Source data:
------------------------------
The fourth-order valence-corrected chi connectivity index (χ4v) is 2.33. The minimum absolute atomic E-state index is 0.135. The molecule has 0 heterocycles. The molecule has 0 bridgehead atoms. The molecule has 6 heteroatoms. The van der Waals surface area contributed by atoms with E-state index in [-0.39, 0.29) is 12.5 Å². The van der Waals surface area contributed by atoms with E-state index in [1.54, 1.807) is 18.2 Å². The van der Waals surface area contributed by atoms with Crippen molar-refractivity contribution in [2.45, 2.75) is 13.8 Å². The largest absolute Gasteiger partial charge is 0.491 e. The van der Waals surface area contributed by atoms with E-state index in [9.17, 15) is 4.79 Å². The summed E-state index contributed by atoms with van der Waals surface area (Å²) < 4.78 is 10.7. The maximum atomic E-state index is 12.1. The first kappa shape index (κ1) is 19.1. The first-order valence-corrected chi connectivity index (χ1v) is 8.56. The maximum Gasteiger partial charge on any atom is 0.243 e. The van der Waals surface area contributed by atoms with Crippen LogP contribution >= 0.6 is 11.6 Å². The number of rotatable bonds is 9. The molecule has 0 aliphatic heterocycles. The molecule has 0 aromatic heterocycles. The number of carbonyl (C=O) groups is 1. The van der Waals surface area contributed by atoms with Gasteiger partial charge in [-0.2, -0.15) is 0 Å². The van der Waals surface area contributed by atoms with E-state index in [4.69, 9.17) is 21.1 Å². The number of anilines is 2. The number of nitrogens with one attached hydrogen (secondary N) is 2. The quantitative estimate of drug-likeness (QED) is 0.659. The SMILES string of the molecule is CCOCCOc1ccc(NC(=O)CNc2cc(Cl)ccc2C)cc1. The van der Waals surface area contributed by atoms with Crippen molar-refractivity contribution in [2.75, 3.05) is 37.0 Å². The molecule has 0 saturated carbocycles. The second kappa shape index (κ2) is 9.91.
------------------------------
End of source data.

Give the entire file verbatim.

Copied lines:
The fourth-order valence-corrected chi connectivity index (χ4v) is 2.33. The minimum absolute atomic E-state index is 0.135. The molecule has 0 heterocycles. The molecule has 0 bridgehead atoms. The molecule has 6 heteroatoms. The van der Waals surface area contributed by atoms with E-state index in [-0.39, 0.29) is 12.5 Å². The van der Waals surface area contributed by atoms with E-state index in [1.54, 1.807) is 18.2 Å². The van der Waals surface area contributed by atoms with Crippen molar-refractivity contribution in [2.45, 2.75) is 13.8 Å². The largest absolute Gasteiger partial charge is 0.491 e. The van der Waals surface area contributed by atoms with E-state index in [9.17, 15) is 4.79 Å². The summed E-state index contributed by atoms with van der Waals surface area (Å²) < 4.78 is 10.7. The maximum atomic E-state index is 12.1. The first kappa shape index (κ1) is 19.1. The first-order valence-corrected chi connectivity index (χ1v) is 8.56. The maximum Gasteiger partial charge on any atom is 0.243 e. The van der Waals surface area contributed by atoms with Crippen LogP contribution >= 0.6 is 11.6 Å². The number of rotatable bonds is 9. The molecule has 0 aliphatic heterocycles. The molecule has 0 aromatic heterocycles. The number of carbonyl (C=O) groups is 1. The van der Waals surface area contributed by atoms with Gasteiger partial charge in [-0.2, -0.15) is 0 Å². The van der Waals surface area contributed by atoms with E-state index in [4.69, 9.17) is 21.1 Å². The number of anilines is 2. The number of nitrogens with one attached hydrogen (secondary N) is 2. The quantitative estimate of drug-likeness (QED) is 0.659. The SMILES string of the molecule is CCOCCOc1ccc(NC(=O)CNc2cc(Cl)ccc2C)cc1. The van der Waals surface area contributed by atoms with Crippen molar-refractivity contribution in [2.75, 3.05) is 37.0 Å². The molecule has 0 saturated carbocycles. The second kappa shape index (κ2) is 9.91.